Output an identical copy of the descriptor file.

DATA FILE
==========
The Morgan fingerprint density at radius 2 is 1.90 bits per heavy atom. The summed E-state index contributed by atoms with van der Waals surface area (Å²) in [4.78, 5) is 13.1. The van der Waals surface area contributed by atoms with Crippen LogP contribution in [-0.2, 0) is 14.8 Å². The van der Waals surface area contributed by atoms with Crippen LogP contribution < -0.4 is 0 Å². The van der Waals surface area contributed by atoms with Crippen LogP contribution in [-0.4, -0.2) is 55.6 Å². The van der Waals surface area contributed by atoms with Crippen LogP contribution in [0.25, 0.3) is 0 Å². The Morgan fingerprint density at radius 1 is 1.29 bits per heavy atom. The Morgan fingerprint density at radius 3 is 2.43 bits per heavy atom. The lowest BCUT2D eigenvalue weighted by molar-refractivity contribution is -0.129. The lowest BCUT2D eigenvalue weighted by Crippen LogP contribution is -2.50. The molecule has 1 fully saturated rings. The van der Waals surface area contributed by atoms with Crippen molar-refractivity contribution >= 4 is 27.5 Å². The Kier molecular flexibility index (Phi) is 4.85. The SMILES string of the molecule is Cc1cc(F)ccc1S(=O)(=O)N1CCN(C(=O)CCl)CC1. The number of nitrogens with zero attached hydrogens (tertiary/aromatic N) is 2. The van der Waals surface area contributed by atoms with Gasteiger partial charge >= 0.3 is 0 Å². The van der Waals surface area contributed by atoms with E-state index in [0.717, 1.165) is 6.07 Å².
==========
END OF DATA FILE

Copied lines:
The Morgan fingerprint density at radius 2 is 1.90 bits per heavy atom. The summed E-state index contributed by atoms with van der Waals surface area (Å²) in [4.78, 5) is 13.1. The van der Waals surface area contributed by atoms with Crippen LogP contribution in [-0.2, 0) is 14.8 Å². The van der Waals surface area contributed by atoms with Crippen LogP contribution < -0.4 is 0 Å². The van der Waals surface area contributed by atoms with Crippen LogP contribution in [-0.4, -0.2) is 55.6 Å². The van der Waals surface area contributed by atoms with Crippen LogP contribution in [0.25, 0.3) is 0 Å². The Morgan fingerprint density at radius 1 is 1.29 bits per heavy atom. The Morgan fingerprint density at radius 3 is 2.43 bits per heavy atom. The lowest BCUT2D eigenvalue weighted by molar-refractivity contribution is -0.129. The lowest BCUT2D eigenvalue weighted by Crippen LogP contribution is -2.50. The molecule has 1 fully saturated rings. The van der Waals surface area contributed by atoms with Crippen molar-refractivity contribution >= 4 is 27.5 Å². The Kier molecular flexibility index (Phi) is 4.85. The SMILES string of the molecule is Cc1cc(F)ccc1S(=O)(=O)N1CCN(C(=O)CCl)CC1. The number of nitrogens with zero attached hydrogens (tertiary/aromatic N) is 2. The van der Waals surface area contributed by atoms with Gasteiger partial charge >= 0.3 is 0 Å². The van der Waals surface area contributed by atoms with E-state index in [0.717, 1.165) is 6.07 Å².